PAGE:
The evaluation campaign of the 19th International Conference on Spoken Language Translation featured eight shared tasks: (i) Simultaneous speech translation, (ii) Offline speech translation, (iii) Speech to speech translation, (iv) Low-resource speech translation, (v) Multilingual speech translation, (vi) Dialect speech translation, (vii) Formality control for speech translation, (viii) Isometric speech translation. A total of 27 teams participated in at least one of the shared tasks. This paper details, for each shared task, the purpose of the task, the data that were released, the evaluation metrics that were applied, the submissions that were received and the results that were achieved.


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FST: the FAIR Speech Translation System for the IWSLT21 Multilingual Shared Task
Yun Tang | Hongyu Gong | Xian Li | Changhan Wang | Juan Pino | Holger Schwenk | Naman Goyal
Proceedings of the 18th International Conference on Spoken Language Translation (IWSLT 2021)

In this paper, we describe our end-to-end multilingual speech translation system submitted to the IWSLT 2021 evaluation campaign on the Multilingual Speech Translation shared task. Our system is built by leveraging transfer learning across modalities, tasks and languages. First, we leverage general-purpose multilingual modules pretrained with large amounts of unlabelled and labelled data. We further enable knowledge transfer from the text task to the speech task by training two tasks jointly. Finally, our multilingual model is finetuned on speech translation task-specific data to achieve the best translation results. Experimental results show our system outperforms the reported systems, including both end-to-end and cascaded based approaches, by a large margin. In some translation directions, our speech translation results evaluated on the public Multilingual TEDx test set are even comparable with the ones from a strong text-to-text translation system, which uses the oracle speech transcripts as input.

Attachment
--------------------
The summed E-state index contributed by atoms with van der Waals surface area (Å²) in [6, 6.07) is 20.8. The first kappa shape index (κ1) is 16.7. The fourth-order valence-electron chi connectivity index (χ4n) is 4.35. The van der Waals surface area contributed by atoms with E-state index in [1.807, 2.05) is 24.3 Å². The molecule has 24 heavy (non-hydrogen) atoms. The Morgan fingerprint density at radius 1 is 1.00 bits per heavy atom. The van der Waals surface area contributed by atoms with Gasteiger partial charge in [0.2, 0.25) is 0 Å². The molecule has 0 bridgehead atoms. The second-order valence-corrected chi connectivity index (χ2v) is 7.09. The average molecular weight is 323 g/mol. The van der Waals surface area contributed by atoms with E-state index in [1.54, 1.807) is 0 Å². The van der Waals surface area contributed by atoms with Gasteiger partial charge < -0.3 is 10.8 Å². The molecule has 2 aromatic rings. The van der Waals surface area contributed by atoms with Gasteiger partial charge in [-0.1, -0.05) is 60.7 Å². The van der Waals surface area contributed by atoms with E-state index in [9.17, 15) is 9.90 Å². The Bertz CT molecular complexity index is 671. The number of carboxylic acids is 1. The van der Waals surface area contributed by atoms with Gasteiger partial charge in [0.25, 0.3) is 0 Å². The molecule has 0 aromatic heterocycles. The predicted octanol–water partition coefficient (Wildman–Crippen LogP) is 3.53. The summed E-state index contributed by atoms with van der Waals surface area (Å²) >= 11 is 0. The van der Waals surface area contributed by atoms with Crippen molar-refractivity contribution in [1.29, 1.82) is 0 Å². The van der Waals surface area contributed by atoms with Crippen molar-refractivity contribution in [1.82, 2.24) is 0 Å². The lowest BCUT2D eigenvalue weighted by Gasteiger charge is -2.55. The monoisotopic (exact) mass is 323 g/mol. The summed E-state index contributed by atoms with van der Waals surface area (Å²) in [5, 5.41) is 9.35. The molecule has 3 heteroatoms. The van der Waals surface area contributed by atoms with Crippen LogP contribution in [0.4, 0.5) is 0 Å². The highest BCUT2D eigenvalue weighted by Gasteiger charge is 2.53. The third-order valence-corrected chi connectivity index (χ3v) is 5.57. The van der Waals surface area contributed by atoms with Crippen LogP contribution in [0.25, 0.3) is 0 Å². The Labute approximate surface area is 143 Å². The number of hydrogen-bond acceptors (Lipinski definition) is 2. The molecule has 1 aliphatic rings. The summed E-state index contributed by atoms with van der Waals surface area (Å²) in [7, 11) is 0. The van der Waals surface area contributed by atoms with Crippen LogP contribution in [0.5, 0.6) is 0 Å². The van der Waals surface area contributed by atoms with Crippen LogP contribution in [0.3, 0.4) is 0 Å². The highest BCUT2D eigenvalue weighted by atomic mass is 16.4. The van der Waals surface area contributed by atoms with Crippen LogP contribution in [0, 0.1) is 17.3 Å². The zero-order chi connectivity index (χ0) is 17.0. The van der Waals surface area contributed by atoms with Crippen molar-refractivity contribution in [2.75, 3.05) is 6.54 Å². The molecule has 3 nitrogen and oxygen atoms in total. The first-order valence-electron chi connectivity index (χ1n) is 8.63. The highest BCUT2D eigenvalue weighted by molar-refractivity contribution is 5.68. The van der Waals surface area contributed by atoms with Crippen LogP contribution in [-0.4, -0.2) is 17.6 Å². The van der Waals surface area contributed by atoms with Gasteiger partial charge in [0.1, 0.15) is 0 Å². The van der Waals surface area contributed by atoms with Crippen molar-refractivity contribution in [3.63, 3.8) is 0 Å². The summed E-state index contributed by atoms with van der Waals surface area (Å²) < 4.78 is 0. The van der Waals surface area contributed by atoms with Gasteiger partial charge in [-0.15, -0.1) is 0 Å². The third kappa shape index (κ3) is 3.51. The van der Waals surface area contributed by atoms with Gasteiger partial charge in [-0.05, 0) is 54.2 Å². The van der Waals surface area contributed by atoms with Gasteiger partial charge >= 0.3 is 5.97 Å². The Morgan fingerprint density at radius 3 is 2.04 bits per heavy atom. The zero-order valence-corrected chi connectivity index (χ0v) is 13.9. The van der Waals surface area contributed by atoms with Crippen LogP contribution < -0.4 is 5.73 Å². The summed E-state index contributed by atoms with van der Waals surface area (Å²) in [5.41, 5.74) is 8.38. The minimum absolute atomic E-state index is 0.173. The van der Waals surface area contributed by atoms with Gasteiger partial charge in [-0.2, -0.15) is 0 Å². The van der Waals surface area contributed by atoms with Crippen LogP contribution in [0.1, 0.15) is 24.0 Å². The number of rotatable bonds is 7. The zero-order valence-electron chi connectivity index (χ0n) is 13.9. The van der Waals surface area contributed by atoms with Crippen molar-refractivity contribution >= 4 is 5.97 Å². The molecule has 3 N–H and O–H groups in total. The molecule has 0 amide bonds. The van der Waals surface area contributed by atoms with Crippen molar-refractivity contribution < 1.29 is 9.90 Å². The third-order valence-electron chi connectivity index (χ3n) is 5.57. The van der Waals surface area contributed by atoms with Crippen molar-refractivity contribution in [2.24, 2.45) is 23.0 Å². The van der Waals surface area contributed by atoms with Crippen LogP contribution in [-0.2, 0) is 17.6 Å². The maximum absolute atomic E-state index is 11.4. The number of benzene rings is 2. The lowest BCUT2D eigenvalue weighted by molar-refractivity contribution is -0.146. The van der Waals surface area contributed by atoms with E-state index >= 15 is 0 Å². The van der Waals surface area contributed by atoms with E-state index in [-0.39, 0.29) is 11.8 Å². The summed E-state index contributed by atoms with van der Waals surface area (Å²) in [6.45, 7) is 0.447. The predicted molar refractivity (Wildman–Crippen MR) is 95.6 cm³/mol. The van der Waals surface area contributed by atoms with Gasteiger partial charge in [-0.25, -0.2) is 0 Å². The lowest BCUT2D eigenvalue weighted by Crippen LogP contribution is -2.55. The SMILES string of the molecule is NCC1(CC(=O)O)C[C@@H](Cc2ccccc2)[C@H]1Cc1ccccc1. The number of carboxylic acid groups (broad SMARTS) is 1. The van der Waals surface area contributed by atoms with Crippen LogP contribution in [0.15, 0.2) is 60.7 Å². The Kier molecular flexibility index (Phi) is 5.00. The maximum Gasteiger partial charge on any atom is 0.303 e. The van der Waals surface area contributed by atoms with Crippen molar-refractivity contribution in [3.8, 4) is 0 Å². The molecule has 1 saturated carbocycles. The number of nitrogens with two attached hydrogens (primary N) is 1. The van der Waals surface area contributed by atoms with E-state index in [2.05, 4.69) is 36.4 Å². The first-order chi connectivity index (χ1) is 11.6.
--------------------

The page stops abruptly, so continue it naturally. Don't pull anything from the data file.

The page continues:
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PIE: A Parallel Idiomatic Expression Corpus for Idiomatic Sentence Generation and Paraphrasing
Jianing Zhou | Hongyu Gong | Suma Bhat
Proceedings of the 17th Workshop on Multiword Expressions (MWE 2021)

Idiomatic expressions (IE) play an important role in natural language, and have long been a “pain in the neck” for NLP systems. Despite this, text generation tasks related to IEs remain largely under-explored. In this paper, we propose two new tasks of idiomatic sentence generation and paraphrasing to fill this research gap. We introduce a curated dataset of 823 IEs, and a parallel corpus with sentences containing them and the same sentences where the IEs were replaced by their literal paraphrases as the primary resource for our tasks. We benchmark existing deep learning models, which have state-of-the-art performance on related tasks using automated and manual evaluation with our dataset to inspire further research on our proposed tasks. By establishing baseline models, we pave the way for more comprehensive and accurate modeling of IEs, both for generation and paraphrasing.